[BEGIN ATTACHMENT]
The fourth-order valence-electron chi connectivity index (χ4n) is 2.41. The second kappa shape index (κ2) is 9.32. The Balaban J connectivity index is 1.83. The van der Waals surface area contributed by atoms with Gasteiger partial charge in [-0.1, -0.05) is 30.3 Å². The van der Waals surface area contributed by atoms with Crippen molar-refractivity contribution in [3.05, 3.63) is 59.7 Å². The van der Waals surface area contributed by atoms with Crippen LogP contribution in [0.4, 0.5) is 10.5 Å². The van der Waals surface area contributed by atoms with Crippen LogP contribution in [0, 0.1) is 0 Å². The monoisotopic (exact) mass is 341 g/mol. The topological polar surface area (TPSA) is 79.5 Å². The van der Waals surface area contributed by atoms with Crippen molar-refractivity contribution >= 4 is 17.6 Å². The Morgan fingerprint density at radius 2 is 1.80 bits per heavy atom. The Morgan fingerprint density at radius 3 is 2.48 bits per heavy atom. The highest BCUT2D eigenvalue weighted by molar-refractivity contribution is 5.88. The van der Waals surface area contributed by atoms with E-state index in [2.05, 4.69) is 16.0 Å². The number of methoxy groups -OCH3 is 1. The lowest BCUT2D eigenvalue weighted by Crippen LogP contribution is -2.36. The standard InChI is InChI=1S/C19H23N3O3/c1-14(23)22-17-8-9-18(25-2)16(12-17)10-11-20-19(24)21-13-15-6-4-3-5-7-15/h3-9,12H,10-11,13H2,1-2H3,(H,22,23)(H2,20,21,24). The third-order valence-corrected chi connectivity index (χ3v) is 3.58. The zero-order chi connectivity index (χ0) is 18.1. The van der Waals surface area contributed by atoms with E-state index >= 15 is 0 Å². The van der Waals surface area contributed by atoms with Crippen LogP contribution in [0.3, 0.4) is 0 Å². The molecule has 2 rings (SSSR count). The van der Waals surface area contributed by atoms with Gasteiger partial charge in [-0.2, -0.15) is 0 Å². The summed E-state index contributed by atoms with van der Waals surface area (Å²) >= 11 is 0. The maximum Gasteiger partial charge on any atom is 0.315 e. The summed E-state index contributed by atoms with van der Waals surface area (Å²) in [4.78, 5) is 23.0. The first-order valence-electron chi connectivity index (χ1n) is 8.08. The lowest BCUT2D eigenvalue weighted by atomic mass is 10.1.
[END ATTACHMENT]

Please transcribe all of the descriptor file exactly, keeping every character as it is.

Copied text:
The fourth-order valence-electron chi connectivity index (χ4n) is 2.41. The second kappa shape index (κ2) is 9.32. The Balaban J connectivity index is 1.83. The van der Waals surface area contributed by atoms with Gasteiger partial charge in [-0.1, -0.05) is 30.3 Å². The van der Waals surface area contributed by atoms with Crippen molar-refractivity contribution in [3.05, 3.63) is 59.7 Å². The van der Waals surface area contributed by atoms with Crippen LogP contribution in [0.4, 0.5) is 10.5 Å². The van der Waals surface area contributed by atoms with Crippen LogP contribution in [0, 0.1) is 0 Å². The monoisotopic (exact) mass is 341 g/mol. The topological polar surface area (TPSA) is 79.5 Å². The van der Waals surface area contributed by atoms with Crippen molar-refractivity contribution >= 4 is 17.6 Å². The Morgan fingerprint density at radius 2 is 1.80 bits per heavy atom. The Morgan fingerprint density at radius 3 is 2.48 bits per heavy atom. The highest BCUT2D eigenvalue weighted by molar-refractivity contribution is 5.88. The van der Waals surface area contributed by atoms with E-state index in [2.05, 4.69) is 16.0 Å². The number of methoxy groups -OCH3 is 1. The lowest BCUT2D eigenvalue weighted by Crippen LogP contribution is -2.36. The standard InChI is InChI=1S/C19H23N3O3/c1-14(23)22-17-8-9-18(25-2)16(12-17)10-11-20-19(24)21-13-15-6-4-3-5-7-15/h3-9,12H,10-11,13H2,1-2H3,(H,22,23)(H2,20,21,24). The third-order valence-corrected chi connectivity index (χ3v) is 3.58. The zero-order chi connectivity index (χ0) is 18.1. The van der Waals surface area contributed by atoms with E-state index >= 15 is 0 Å². The van der Waals surface area contributed by atoms with Crippen LogP contribution in [0.3, 0.4) is 0 Å². The molecule has 2 rings (SSSR count). The van der Waals surface area contributed by atoms with Gasteiger partial charge in [-0.2, -0.15) is 0 Å². The summed E-state index contributed by atoms with van der Waals surface area (Å²) >= 11 is 0. The maximum Gasteiger partial charge on any atom is 0.315 e. The summed E-state index contributed by atoms with van der Waals surface area (Å²) in [4.78, 5) is 23.0. The first-order valence-electron chi connectivity index (χ1n) is 8.08. The lowest BCUT2D eigenvalue weighted by atomic mass is 10.1.